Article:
Total Hell is a ninety minute horror movie. It is the worst film that anyone has ever made. Filmed in winter 2006 in the bleak Northumbrian woods of Northern England, it is shit. Very shit. Directed by the insane Jamie Gunn, produced by the deviant Raul Kemp and shot in glorious VHSc, it truly is breathtakingly bad. I should know – it was my idea.
The film is a lie.
Total Hell is a fake film. Director Jamie Gunn, producer Raul Kemp and all of the cast and crew are actors within another film; Behind the Scenes of Total Hell. The real film is a low-budget indie mockumentary, which pokes fun at low-budget indie filmmaking. With the film launching free online on April 22nd, this seems like a good opportunity to explain myself – or at least attempt to.
Behind the Scenes of Total Hell is a challenge to effectively describe, but essentially it’s a manic comedy about independent filmmaking gone wrong. I’ve always been a massive fan of film and filmmaking, watching any “making of documentary” or listening to any director’s commentary I could find. It was a logical project for me to undertake as my first feature. The idea was to show a truly terrible production from the script and funding stage right through production, post production, to the premiere and the subsequent aftermath. Chaos lingers at every turn, closing around our fictional Director, Jamie Gunn.
What’s even more confusing than the fact that this is one project of two full-length features, is the overlap in reality while making them. Many of the actors that were cast for Total Hell were led to believe they were actually making a genuine horror movie. The actors that were playing the fake filmmakers were instructed never to break character and to lead these other actors on. The idea was that by making a chaotic horror film, as if for real, we would provide unrivalled tension and drama. The trick however – and this is where it gets challenging to follow – is that I secretly told the horror movie actors the truth, but didn’t tell my fake filmmakers that they now knew. This gave me two warring factions to direct. Are you with me still? I don’t blame you if not; working this out is like multiplying Memento by The Matrix, to the square root of Mulholland Drive. I’d basically constructed a situation where I had two sets of actors playing themselves off against the other, on a single take that lasted three days. A big crazy train set of fun.
The heart of the film was shot as outlined above, but the other scenes were recorded in a more traditional method of direction. From the outset we did work to a well crafted and planned out script, but with almost entirely adlibbed dialogue. The two leads were talented young actors I already knew well, but everyone else was cast from local auditions. We weren’t looking for top method actors, what we wanted were hilarious adlibbers. Auditionees were given a sheet of paper with thirty words on (such as “Badger”, “Thursday”, “Manchester” etc.) and instructed to create sixty second sketches, after ten minutes of prep time. We managed to source incredible talent from this, two people being so good I wrote additional parts just for them.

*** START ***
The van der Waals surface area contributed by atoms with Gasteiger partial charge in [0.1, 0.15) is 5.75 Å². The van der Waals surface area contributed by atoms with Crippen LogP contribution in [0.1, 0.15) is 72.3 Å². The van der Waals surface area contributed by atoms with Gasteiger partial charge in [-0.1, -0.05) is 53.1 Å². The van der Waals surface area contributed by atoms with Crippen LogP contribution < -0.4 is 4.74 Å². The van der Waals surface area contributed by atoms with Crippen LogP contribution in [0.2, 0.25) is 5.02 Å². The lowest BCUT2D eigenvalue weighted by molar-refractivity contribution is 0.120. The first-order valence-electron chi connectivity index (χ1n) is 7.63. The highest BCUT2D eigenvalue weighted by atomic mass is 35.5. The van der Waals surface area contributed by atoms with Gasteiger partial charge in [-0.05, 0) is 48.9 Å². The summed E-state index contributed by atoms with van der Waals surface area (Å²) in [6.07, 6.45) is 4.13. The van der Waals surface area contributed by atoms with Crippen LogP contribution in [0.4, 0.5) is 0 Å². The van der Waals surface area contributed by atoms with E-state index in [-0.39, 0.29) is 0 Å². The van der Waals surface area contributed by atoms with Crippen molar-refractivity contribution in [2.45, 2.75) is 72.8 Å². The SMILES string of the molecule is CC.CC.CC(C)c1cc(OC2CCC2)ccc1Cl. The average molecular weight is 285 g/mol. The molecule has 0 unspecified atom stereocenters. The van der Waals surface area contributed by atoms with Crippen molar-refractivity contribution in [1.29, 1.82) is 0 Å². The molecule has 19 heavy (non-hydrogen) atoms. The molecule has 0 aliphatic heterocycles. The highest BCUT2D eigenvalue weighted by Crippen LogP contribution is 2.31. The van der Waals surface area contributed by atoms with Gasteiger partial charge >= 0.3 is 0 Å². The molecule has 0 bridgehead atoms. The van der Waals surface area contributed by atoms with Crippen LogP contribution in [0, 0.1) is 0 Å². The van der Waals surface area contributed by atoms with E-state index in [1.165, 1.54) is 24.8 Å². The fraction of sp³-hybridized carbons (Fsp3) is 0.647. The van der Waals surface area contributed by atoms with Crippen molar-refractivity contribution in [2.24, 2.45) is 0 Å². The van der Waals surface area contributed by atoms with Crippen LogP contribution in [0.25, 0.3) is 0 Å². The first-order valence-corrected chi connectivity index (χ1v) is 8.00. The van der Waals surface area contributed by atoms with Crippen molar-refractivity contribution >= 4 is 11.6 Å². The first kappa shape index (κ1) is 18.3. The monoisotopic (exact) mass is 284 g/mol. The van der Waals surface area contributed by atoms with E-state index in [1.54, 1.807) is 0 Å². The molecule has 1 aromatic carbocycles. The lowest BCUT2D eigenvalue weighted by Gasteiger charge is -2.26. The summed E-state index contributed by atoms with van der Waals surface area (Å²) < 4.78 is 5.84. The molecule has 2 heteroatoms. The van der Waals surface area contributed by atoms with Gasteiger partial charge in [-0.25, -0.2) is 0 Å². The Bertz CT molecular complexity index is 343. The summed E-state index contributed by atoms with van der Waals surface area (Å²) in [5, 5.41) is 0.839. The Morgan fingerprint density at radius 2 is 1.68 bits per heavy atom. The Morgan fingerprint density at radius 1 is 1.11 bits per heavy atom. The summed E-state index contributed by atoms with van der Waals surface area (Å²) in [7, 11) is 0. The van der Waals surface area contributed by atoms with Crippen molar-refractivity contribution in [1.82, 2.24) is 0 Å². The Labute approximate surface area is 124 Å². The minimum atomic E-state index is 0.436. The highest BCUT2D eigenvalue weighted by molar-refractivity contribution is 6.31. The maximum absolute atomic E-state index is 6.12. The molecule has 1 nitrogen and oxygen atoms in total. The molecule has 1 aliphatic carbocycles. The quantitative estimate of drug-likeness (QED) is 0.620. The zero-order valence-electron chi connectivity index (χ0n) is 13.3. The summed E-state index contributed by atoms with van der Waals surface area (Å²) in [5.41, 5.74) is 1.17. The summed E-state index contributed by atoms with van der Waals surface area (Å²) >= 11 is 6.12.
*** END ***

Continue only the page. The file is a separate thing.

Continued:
So just what makes the film within our film, Total Hell, so bad? Well most crucially of all, it doesn’t have a plot. Now I know what you’re thinking, “a lot of the films I see don’t have a great plot”… No – this doesn’t have a plot of any working kind. Total Hell is about a group of people who appear at a wood, for no apparent reason. They talk endless nonsense, sometimes to each other, sometimes inexplicably to camera. Then a half-gorilla, half-dog monster appears. They run, they scream, they throw sticks, they scream, they die. Except that stuff just happens in any random order. This is all filmed badly, with the Director, cameraman and crew often mixing with the cast. We had great fun making the film as terrible as possible. Hopefully people will find the real film, our mockumentary, to be of a higher quality.
We’re launching Behind the Scenes of Total Hell totally free online. The idea is that by making it available to watch on Youtube, we’ll build and nurture a following. Social media being what it is, hopefully people who enjoy the film will share it with their friends and family. They’ll be amongst the first to see the film, and if they tell other people about it they’ll be helping to support independent film. There is, of course, also the 2 Disc DVD and app download for the fans who want to see more chaotic hilarity – Total Hell features in full on both, along with much more.